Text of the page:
Has Mr. Ignatieff become Ms. Campbell
It dawned on me just today. The front-runner of the Liberal leadership contest is displaying some traits that we haven’t seen out of Ottawa since Kim Campbell temporarily took the country by storm in 1993.
Ms. Campbell will forever be remembered for declaring on the steps of Rideau Hall that an election campaign is, in essence, not the time to talk about fundamental policy reform (it was time to take up with a new Russian boyfriend in the back of the campaign bus, however). Had this been an academic panel at UBC, Ms. Campbell might not have raised any eyebrows within the press corps. But it was the first press conference of the ’93 campaign and the PC’s and Liberals were essentially tied in the polls at 36%. As a result of her performance, and latent hangover from former P.M. Mulroney’s major reform initiatives, the government party of the day went on the win just 2 seats.
Her gaffs, and the impact they had on her earlier momentum, apparently haven’t been studied by Michael Ignatieff, M.P. Her ’93 leadership campaign tagline was: “Doing politics differently”. That she did. Not talking about serious issues during a campaign was certainly “doing politics differently”. And it failed miserably.
And this is the link. Some might say that Mr. Ignatieff is waxing about Middle East issues as though he’s still a tenured professor and impervious to his own statements and writings; the same Mensa trap that swallowed Ms. Campbell. He appears to be brilliant, and the only putative heir to the Trudeau mantle within the Liberal Party, but his campaign team must wonder if he suffers from political tourettes. It is more than a bit ironic that a fellow whose claim to fame is that he has been outside Canada for 30 years learning about the nuances of geopolitics, is forced to travel to Israel during the final days of a leadership campaign to hear — first hand — why the Israel government feels its prosection of the military effort against the Hamas terrorists was justified. I’d be happy to save him the effort of the long flight and show him where this information resides on the internet, but I suspect that isn’t really the point of the trip.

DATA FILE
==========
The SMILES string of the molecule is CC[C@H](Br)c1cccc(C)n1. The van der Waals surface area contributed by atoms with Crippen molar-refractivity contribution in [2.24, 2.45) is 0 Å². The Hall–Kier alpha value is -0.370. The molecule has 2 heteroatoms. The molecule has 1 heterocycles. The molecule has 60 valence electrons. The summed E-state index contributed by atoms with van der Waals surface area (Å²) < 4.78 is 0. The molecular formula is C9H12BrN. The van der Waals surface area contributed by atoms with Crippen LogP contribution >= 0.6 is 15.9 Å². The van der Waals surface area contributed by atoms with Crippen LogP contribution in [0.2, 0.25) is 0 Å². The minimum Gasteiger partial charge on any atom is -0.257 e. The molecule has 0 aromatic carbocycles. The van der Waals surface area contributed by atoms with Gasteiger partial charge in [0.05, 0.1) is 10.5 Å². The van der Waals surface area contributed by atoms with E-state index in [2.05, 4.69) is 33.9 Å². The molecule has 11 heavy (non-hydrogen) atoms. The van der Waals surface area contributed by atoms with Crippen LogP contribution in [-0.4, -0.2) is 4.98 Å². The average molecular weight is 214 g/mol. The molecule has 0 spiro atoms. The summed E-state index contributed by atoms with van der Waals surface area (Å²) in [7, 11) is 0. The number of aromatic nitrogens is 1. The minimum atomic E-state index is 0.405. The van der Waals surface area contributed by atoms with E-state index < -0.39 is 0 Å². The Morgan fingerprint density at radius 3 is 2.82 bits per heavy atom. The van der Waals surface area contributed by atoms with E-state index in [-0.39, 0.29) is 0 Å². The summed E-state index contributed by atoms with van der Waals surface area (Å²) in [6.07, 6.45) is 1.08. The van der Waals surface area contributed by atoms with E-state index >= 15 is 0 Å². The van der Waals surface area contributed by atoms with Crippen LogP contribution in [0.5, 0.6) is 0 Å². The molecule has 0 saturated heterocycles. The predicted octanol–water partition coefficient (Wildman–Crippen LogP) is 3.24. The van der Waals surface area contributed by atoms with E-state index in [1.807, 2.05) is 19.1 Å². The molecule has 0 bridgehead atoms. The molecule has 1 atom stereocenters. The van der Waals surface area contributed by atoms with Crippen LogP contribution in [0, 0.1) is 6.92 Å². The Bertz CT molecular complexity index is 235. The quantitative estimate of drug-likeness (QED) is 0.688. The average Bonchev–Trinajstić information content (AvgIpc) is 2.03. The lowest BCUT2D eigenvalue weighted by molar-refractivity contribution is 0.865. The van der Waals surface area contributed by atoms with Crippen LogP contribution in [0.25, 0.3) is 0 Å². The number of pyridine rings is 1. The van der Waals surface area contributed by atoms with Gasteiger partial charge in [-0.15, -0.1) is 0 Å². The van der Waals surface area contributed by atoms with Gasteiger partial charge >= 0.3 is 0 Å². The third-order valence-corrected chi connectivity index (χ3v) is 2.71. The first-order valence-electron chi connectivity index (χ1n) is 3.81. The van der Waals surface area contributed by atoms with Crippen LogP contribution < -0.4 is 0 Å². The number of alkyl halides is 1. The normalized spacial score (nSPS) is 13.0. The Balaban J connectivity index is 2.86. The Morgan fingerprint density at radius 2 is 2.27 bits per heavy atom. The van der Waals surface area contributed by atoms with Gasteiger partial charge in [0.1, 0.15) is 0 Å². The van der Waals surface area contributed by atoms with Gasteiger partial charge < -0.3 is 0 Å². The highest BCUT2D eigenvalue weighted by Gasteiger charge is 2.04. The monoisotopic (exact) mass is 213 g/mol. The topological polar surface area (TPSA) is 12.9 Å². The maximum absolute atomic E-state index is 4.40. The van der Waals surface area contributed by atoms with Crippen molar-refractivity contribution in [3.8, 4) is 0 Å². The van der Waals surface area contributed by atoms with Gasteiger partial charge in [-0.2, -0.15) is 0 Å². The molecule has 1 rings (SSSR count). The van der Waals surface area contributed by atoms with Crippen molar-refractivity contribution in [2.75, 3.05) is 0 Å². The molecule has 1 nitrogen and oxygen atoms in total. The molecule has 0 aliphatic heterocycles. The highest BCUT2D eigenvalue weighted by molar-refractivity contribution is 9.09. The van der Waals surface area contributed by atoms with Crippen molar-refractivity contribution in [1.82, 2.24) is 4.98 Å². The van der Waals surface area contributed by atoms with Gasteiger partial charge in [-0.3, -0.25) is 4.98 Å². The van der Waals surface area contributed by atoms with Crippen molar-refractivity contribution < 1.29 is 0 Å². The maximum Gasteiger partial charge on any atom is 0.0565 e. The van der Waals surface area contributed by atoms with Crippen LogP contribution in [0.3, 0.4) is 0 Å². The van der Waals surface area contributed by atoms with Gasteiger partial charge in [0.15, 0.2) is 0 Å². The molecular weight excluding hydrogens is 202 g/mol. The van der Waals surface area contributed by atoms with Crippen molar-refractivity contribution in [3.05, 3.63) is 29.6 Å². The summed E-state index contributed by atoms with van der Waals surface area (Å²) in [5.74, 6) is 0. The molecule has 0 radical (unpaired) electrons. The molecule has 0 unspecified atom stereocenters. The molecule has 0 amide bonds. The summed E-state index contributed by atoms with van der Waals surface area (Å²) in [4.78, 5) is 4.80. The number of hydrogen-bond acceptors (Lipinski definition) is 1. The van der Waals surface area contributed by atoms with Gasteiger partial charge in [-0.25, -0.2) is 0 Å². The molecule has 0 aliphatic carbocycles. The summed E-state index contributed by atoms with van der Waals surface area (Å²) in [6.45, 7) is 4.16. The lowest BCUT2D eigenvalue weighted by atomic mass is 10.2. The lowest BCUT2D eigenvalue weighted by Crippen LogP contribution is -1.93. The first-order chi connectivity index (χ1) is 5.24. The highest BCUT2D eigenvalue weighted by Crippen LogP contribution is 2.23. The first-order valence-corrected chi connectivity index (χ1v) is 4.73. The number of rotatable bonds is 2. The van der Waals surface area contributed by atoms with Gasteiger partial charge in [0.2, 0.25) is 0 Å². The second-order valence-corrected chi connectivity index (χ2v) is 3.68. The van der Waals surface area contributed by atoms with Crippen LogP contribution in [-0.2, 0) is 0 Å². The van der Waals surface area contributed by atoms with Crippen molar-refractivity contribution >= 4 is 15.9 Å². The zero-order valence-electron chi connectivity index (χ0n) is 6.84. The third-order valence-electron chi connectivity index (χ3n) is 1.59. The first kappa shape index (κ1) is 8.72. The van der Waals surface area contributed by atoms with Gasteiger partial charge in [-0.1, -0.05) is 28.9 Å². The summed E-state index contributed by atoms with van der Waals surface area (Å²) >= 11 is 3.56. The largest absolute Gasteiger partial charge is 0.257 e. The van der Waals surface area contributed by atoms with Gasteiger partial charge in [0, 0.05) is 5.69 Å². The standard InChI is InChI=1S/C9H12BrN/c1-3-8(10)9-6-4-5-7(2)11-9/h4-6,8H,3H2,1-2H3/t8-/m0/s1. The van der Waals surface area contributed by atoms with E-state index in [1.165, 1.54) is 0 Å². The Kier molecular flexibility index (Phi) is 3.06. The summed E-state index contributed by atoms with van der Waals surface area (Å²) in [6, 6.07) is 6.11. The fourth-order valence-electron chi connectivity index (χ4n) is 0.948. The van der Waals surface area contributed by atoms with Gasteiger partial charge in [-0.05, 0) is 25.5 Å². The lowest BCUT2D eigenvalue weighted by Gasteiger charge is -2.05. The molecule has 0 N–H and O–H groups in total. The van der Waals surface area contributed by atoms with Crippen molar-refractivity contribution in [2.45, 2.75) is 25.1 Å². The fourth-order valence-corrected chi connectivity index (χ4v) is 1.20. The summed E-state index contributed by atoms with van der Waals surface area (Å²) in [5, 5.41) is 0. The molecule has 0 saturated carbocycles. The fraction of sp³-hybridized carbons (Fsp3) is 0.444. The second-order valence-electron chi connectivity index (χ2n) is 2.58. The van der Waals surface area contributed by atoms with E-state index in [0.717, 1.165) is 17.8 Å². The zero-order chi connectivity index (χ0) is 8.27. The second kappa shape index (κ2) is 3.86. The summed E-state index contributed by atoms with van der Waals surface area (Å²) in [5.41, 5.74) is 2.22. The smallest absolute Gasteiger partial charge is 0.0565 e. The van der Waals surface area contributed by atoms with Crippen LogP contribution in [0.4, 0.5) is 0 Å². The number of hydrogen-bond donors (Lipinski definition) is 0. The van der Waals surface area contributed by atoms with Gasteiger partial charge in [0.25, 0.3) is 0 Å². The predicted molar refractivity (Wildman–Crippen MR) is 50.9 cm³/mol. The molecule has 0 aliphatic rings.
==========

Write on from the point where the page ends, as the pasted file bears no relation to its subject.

The most troubling about all of this is that the Party that brought us the Foreign Investment Review Act, isn’t talking more about where Accelio, Airborne Entertainment, ALI, ATI, Basis100, Corel, Cybermation, Dofasco, Fairmont Hotels, Falconbridge, Geac, Inco, Intrawest, John Labatt Ltd., Masonite, MIL-Davie, Molson Breweries, Newbridge, Pixstream, Sleeman Breweries, Tarragon Oil & Gas, Vincor and Westcoast Energy (to name a few) have gone. Our country’s small, good and great companies are being acquired faster than new ones can be grown in their place.
Let’s spend more time on that topic, and the tax and investment incentive policies that might help change the trend, and just a little less on these geopolitical litmus test issues.